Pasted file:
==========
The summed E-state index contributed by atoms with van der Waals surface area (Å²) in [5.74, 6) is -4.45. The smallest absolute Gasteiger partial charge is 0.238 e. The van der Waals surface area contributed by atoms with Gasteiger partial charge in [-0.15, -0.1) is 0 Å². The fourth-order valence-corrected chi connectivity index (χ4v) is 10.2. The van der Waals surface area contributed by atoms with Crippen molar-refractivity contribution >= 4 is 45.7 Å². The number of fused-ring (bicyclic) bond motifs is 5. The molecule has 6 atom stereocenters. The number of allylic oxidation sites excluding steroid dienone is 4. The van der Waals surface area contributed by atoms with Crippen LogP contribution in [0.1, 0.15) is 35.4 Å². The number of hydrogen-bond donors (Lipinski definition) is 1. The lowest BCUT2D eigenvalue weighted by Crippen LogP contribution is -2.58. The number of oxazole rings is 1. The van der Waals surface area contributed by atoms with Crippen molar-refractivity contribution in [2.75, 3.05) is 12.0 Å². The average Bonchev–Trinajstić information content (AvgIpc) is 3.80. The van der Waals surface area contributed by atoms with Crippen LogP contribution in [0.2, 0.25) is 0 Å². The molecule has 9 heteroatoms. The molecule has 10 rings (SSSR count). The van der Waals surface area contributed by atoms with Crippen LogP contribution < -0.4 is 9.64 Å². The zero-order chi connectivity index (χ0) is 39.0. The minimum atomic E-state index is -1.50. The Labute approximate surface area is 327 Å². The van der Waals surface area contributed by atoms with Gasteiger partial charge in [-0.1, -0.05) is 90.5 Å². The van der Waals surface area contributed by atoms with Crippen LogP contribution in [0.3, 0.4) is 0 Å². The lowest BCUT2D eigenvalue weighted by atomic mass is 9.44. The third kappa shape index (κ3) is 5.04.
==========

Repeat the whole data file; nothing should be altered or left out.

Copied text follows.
The summed E-state index contributed by atoms with van der Waals surface area (Å²) in [5.74, 6) is -4.45. The smallest absolute Gasteiger partial charge is 0.238 e. The van der Waals surface area contributed by atoms with Gasteiger partial charge in [-0.15, -0.1) is 0 Å². The fourth-order valence-corrected chi connectivity index (χ4v) is 10.2. The van der Waals surface area contributed by atoms with Crippen molar-refractivity contribution >= 4 is 45.7 Å². The number of fused-ring (bicyclic) bond motifs is 5. The molecule has 6 atom stereocenters. The number of allylic oxidation sites excluding steroid dienone is 4. The van der Waals surface area contributed by atoms with Crippen LogP contribution in [0.1, 0.15) is 35.4 Å². The number of hydrogen-bond donors (Lipinski definition) is 1. The lowest BCUT2D eigenvalue weighted by Crippen LogP contribution is -2.58. The number of oxazole rings is 1. The van der Waals surface area contributed by atoms with Crippen molar-refractivity contribution in [2.75, 3.05) is 12.0 Å². The average Bonchev–Trinajstić information content (AvgIpc) is 3.80. The van der Waals surface area contributed by atoms with Crippen LogP contribution in [0.2, 0.25) is 0 Å². The molecule has 9 heteroatoms. The molecule has 10 rings (SSSR count). The van der Waals surface area contributed by atoms with Crippen LogP contribution < -0.4 is 9.64 Å². The zero-order chi connectivity index (χ0) is 39.0. The minimum atomic E-state index is -1.50. The Labute approximate surface area is 327 Å². The van der Waals surface area contributed by atoms with Gasteiger partial charge in [-0.1, -0.05) is 90.5 Å². The van der Waals surface area contributed by atoms with Crippen LogP contribution in [0.3, 0.4) is 0 Å². The lowest BCUT2D eigenvalue weighted by atomic mass is 9.44. The third kappa shape index (κ3) is 5.04.